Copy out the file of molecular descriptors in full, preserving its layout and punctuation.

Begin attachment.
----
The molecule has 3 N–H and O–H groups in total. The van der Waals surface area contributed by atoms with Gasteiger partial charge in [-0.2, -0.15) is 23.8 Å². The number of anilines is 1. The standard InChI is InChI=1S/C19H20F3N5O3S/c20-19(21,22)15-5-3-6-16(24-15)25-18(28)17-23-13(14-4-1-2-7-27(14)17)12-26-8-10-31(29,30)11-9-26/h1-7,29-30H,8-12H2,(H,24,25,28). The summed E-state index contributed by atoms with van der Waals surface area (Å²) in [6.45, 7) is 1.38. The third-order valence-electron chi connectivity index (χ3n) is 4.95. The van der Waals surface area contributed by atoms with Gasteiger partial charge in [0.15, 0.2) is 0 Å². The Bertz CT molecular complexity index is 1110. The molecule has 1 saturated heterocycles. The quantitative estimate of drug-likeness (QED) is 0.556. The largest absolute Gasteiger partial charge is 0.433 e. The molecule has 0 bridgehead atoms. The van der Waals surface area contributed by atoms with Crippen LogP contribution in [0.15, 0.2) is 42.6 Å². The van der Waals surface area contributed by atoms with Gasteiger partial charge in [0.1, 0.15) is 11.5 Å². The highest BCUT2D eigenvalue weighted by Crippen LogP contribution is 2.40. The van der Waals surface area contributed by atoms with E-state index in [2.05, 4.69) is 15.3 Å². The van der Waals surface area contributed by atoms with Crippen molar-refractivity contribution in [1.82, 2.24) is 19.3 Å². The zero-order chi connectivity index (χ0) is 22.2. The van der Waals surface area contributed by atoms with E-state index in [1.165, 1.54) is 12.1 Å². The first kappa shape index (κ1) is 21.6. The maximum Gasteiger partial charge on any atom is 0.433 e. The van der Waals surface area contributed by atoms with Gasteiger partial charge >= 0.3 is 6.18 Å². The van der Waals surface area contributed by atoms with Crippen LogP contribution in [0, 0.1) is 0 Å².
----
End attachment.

The molecule has 3 N–H and O–H groups in total. The van der Waals surface area contributed by atoms with Gasteiger partial charge in [-0.2, -0.15) is 23.8 Å². The number of anilines is 1. The standard InChI is InChI=1S/C19H20F3N5O3S/c20-19(21,22)15-5-3-6-16(24-15)25-18(28)17-23-13(14-4-1-2-7-27(14)17)12-26-8-10-31(29,30)11-9-26/h1-7,29-30H,8-12H2,(H,24,25,28). The summed E-state index contributed by atoms with van der Waals surface area (Å²) in [6.45, 7) is 1.38. The third-order valence-electron chi connectivity index (χ3n) is 4.95. The van der Waals surface area contributed by atoms with Gasteiger partial charge in [0.15, 0.2) is 0 Å². The Bertz CT molecular complexity index is 1110. The molecule has 1 saturated heterocycles. The quantitative estimate of drug-likeness (QED) is 0.556. The largest absolute Gasteiger partial charge is 0.433 e. The molecule has 0 bridgehead atoms. The van der Waals surface area contributed by atoms with Crippen LogP contribution in [0.15, 0.2) is 42.6 Å². The van der Waals surface area contributed by atoms with Gasteiger partial charge in [0.1, 0.15) is 11.5 Å². The highest BCUT2D eigenvalue weighted by Crippen LogP contribution is 2.40. The van der Waals surface area contributed by atoms with E-state index in [2.05, 4.69) is 15.3 Å². The van der Waals surface area contributed by atoms with Crippen molar-refractivity contribution in [1.82, 2.24) is 19.3 Å². The zero-order chi connectivity index (χ0) is 22.2. The van der Waals surface area contributed by atoms with E-state index in [1.165, 1.54) is 12.1 Å². The first kappa shape index (κ1) is 21.6. The maximum Gasteiger partial charge on any atom is 0.433 e. The van der Waals surface area contributed by atoms with Gasteiger partial charge >= 0.3 is 6.18 Å². The van der Waals surface area contributed by atoms with Crippen LogP contribution in [0, 0.1) is 0 Å².